But dear reader, that is not the impression I was lead to believe in my 2 hour internet research. I read of a "bike-friendly" Florida, of an off-street Overseas Heritage Pedestrian/Cycle Trail spanning the length of the Keys, of a Overseas Highway 1 upon which cyclists were permitted and even "common," of a very flat land hosting hundreds of cyclists interested in serious distance riding. And a serious bike shop in South Beach, with serious Canondale road bikes for rent to born-again, neophyte distance cyclists such as myself. I swear to you this was the case. And unlike 90% of my little nature sojourns in my former home-state of Alaska, the entire route the bike trails in Florida run parallel to street traffic; there is no risk of being stranded in the middle of nowhere with no one to help you; For crying out loud, there are ATM's and running water everywhere.
So how bad could it be?
It didn't take long after launching from Rachel's apartment in South Beach for me to start second-guessing myself. I had lost the path laid out for me by the guy at the bike shop, and added at least an hour or two turning around, taking the long way, etc. Because of my meandering, my speed varied from 17 mph to 8 mph. Nothing about the journey could have been considered steady.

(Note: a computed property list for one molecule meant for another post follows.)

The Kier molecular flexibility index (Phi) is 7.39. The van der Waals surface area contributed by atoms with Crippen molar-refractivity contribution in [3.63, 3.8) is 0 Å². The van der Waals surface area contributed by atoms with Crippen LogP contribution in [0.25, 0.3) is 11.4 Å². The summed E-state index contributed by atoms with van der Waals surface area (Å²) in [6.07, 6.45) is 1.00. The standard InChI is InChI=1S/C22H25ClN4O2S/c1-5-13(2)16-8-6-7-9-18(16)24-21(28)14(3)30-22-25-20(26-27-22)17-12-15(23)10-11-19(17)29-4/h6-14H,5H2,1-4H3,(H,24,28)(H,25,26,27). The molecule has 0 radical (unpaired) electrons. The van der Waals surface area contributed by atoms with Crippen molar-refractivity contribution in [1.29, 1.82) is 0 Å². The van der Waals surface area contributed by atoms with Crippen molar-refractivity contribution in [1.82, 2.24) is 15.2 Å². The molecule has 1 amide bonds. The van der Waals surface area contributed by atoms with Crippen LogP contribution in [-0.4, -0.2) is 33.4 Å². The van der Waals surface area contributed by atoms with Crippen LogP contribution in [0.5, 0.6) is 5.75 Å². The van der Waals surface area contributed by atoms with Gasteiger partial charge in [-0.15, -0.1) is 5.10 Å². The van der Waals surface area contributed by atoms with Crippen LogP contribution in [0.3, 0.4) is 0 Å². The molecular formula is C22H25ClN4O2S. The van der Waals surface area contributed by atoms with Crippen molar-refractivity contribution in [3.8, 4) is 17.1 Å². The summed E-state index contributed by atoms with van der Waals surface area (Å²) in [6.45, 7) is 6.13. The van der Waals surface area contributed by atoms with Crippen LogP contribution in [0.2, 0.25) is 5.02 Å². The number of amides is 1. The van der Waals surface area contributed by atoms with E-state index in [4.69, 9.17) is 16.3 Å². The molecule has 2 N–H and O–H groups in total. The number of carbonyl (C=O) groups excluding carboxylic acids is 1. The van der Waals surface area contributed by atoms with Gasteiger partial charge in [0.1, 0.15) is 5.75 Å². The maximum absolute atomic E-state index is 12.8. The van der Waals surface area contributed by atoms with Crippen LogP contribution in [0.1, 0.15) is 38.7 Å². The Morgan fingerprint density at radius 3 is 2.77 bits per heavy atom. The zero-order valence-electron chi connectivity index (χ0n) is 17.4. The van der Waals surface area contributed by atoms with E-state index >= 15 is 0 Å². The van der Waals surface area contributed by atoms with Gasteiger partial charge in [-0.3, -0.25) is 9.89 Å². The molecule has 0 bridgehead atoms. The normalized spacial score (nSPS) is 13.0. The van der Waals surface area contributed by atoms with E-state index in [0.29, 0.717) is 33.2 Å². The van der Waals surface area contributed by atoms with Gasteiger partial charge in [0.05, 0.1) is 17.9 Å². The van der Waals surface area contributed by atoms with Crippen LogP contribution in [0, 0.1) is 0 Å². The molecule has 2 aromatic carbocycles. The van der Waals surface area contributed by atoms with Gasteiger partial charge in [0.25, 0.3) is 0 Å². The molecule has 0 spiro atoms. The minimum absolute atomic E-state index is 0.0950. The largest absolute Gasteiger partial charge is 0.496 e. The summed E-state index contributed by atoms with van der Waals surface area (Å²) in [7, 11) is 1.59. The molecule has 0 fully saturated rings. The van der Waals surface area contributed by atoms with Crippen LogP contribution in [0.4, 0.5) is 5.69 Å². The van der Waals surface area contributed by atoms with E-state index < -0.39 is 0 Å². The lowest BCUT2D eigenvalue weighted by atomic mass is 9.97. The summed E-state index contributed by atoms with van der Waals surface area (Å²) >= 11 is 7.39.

I cannot recall precisely when doubt first crept in. Perhaps it was when the bike lock and small travel sack I poorly bungied to my bike rack, fell off, only for the bungie chord to tangle itself around the bike gears, a mere 15 miles from my departure point in South Beach. Or was it the big-rig trucks careening by me at speeds of 50 miles an hour in Coconut Grove on Highway 1, long after I had lost the trail of smaller, safer bike paths. Or maybe it was the 92 degrees, my sweat sticking to me like gel in the Florida humidity. Or maybe just the fact that I've never ridden a serious road bike before, with its fancy bi-directional gear shifters, its super sensitive brakes, its paper thin tires which make sure I feel every crevice of the road with a vibration or jerk to the saddle area.